These have taken various forms. One has been to try to outbid terrorists in dogma and religiosity. Another has been to depend exclusively on the security approach.
A third strategic flaw has been to merely chalk up the terrorist phenomenon up to a foreign conspiracy. In the first two cases intelligence has been sorely lacking. In the third, the effect was to aggravate security and ideological costs.
In addition, the political, economic and social climates in countries of this region have generally been conducive to the growth of terrorism.
Political vacuums, economic weakness, social divisions and cultural underdevelopment have combined to shape an environment that facilitates terrorist thought and organisations.
The ability to sustain the battle against terrorism is contingent on a precise awareness of the state of the terrorist phenomenon.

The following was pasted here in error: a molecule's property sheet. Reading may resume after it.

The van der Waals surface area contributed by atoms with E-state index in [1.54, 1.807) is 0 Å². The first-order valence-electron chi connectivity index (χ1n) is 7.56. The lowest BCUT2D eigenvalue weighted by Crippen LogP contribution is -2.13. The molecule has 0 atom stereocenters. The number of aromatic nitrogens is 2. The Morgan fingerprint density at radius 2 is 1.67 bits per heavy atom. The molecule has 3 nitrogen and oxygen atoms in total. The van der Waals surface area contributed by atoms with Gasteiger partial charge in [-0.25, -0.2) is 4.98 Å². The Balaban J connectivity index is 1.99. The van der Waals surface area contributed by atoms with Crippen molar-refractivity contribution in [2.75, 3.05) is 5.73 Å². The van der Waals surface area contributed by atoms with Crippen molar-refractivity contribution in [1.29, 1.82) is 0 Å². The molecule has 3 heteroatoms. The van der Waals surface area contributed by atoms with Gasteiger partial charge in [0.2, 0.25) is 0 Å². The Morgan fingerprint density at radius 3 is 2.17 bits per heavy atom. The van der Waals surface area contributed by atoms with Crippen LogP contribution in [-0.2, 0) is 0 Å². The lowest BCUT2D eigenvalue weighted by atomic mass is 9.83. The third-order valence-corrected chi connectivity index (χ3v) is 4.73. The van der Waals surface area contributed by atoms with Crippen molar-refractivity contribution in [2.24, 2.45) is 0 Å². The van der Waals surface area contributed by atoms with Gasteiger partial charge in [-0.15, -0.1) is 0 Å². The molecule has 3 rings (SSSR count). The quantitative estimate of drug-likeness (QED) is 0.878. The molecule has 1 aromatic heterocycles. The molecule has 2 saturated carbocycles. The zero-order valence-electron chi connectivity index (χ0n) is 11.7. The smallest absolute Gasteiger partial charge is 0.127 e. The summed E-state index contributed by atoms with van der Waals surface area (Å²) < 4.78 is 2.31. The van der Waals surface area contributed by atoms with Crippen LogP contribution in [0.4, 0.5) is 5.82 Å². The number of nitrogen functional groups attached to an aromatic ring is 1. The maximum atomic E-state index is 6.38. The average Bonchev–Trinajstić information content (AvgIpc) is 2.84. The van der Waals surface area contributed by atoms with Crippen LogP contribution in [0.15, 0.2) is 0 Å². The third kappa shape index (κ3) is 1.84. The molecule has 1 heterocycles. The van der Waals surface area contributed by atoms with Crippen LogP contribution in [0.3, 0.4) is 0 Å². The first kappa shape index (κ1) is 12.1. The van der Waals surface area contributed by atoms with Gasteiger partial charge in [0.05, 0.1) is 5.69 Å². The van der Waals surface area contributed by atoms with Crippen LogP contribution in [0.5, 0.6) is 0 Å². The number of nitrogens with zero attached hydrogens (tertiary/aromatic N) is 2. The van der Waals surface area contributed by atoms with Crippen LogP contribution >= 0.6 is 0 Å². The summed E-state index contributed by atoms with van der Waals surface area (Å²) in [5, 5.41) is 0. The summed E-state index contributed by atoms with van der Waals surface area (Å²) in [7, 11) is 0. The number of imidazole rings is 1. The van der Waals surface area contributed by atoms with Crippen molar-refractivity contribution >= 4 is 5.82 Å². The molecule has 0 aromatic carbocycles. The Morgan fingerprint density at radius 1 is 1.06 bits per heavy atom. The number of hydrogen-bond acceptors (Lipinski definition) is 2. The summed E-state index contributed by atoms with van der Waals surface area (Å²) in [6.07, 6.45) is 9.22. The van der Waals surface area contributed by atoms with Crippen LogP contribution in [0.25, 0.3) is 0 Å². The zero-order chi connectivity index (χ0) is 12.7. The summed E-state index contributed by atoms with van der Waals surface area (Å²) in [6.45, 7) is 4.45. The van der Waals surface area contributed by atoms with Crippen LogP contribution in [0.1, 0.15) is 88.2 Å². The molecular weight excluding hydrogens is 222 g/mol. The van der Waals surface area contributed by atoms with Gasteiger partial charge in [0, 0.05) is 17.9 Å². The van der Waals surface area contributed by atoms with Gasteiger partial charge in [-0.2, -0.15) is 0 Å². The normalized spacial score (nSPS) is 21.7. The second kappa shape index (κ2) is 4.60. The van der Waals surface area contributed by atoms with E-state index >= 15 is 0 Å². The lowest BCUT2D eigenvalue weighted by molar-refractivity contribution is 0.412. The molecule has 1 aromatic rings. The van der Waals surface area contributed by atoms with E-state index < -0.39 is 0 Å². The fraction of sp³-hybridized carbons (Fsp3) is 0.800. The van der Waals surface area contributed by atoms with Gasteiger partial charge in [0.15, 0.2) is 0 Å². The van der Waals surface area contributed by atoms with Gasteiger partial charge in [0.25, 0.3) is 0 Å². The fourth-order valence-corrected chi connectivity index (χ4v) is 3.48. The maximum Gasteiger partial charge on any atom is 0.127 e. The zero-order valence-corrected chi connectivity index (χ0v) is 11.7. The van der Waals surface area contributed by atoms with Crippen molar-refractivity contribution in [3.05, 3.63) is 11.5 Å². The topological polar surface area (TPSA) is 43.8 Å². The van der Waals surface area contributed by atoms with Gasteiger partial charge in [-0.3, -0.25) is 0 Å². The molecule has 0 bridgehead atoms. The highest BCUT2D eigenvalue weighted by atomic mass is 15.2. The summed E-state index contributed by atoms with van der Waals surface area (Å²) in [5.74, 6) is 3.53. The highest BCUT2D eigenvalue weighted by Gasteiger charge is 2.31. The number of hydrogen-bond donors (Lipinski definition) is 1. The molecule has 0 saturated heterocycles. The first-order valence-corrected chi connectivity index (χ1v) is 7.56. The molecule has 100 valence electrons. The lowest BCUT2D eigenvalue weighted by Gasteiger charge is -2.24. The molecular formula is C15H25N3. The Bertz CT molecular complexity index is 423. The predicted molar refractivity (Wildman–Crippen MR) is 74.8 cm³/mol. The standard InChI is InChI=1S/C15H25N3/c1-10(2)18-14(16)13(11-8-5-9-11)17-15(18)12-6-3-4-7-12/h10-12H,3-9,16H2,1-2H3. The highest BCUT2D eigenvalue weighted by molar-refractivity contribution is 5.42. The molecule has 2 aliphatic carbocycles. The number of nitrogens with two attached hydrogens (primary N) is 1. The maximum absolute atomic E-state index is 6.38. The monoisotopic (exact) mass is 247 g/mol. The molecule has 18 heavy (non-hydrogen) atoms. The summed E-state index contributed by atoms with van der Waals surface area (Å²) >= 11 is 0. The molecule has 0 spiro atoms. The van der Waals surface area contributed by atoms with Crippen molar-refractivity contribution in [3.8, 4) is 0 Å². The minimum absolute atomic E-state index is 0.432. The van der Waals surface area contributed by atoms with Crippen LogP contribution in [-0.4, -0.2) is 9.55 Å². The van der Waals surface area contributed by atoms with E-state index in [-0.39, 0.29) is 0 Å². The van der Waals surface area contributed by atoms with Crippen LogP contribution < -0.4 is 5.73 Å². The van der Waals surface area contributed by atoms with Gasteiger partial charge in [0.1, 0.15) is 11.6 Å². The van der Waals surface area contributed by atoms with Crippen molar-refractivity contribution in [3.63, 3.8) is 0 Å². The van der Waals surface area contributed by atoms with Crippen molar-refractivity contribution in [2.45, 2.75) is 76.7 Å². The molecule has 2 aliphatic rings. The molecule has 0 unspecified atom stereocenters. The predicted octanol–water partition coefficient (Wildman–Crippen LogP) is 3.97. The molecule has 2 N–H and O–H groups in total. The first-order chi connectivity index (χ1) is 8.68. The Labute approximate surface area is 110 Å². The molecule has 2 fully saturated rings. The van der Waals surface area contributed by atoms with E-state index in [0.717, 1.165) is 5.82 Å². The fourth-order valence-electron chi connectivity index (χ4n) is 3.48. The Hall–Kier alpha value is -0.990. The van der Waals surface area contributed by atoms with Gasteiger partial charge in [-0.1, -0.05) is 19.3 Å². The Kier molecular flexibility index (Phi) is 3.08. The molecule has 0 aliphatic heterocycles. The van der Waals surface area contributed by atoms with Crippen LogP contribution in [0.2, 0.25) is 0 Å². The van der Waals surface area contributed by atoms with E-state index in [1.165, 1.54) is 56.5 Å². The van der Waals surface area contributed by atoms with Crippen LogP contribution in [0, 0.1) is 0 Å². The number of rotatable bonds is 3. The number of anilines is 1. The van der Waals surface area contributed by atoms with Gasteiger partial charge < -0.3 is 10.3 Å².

If terrorist groups vary in outward form and sometimes rival one another over methods of practice, strategic goals and tactical means, they nevertheless can be ranked under one of two categories: the Muslim Brotherhood variety and the Al-Qaeda variety.
Although terrorist groups pose a threat to all Middle Eastern and Islamic countries, they pose a threat to Arab countries above all.
Perhaps the Muslim Brotherhood is the main and long term strategic threat at the level of the domestic political order, international relations and economic and civilisational progress.
It is the oldest and most experienced organisation and most widely disseminated, with branches in 81 countries. It has leveraged itself as the foremost mouthpiece of Islam and Muslims in Europe and the US where it has taken control of mosques and Islamic centres.
And has managed to survive for more than 80 years in spite of a record of constant failure.
The reason it has been able to remain so tenacious despite multiple defeats is because it has been the bridge between kharijite thought and the Arab and Muslim public and because it has large and renewable capacities for strategic planning, analysis and infiltration, inciting violence and terrorism, and active engagement in violence and terrorism against the state, national economy and civilians.